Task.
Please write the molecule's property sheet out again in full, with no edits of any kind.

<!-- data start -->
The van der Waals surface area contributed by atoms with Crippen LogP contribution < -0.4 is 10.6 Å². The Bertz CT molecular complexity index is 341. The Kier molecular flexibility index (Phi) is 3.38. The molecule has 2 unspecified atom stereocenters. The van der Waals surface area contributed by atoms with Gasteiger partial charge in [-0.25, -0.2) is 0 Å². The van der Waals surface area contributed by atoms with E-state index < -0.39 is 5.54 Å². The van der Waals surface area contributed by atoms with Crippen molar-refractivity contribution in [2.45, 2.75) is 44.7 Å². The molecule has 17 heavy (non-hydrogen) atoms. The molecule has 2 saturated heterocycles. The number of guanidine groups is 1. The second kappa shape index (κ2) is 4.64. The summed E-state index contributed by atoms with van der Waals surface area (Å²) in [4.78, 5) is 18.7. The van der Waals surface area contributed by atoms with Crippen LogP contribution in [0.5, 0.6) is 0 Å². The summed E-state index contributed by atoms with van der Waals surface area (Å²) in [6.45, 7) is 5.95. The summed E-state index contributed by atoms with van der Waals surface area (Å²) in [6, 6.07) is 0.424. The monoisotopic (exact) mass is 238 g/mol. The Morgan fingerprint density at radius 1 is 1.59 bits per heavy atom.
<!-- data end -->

The van der Waals surface area contributed by atoms with Crippen LogP contribution < -0.4 is 10.6 Å². The Bertz CT molecular complexity index is 341. The Kier molecular flexibility index (Phi) is 3.38. The molecule has 2 unspecified atom stereocenters. The van der Waals surface area contributed by atoms with Gasteiger partial charge in [-0.25, -0.2) is 0 Å². The van der Waals surface area contributed by atoms with E-state index < -0.39 is 5.54 Å². The van der Waals surface area contributed by atoms with Crippen molar-refractivity contribution in [2.45, 2.75) is 44.7 Å². The molecule has 17 heavy (non-hydrogen) atoms. The molecule has 2 saturated heterocycles. The number of guanidine groups is 1. The second kappa shape index (κ2) is 4.64. The summed E-state index contributed by atoms with van der Waals surface area (Å²) in [4.78, 5) is 18.7. The van der Waals surface area contributed by atoms with Crippen LogP contribution in [0.5, 0.6) is 0 Å². The summed E-state index contributed by atoms with van der Waals surface area (Å²) in [6.45, 7) is 5.95. The summed E-state index contributed by atoms with van der Waals surface area (Å²) in [6, 6.07) is 0.424. The monoisotopic (exact) mass is 238 g/mol. The Morgan fingerprint density at radius 1 is 1.59 bits per heavy atom.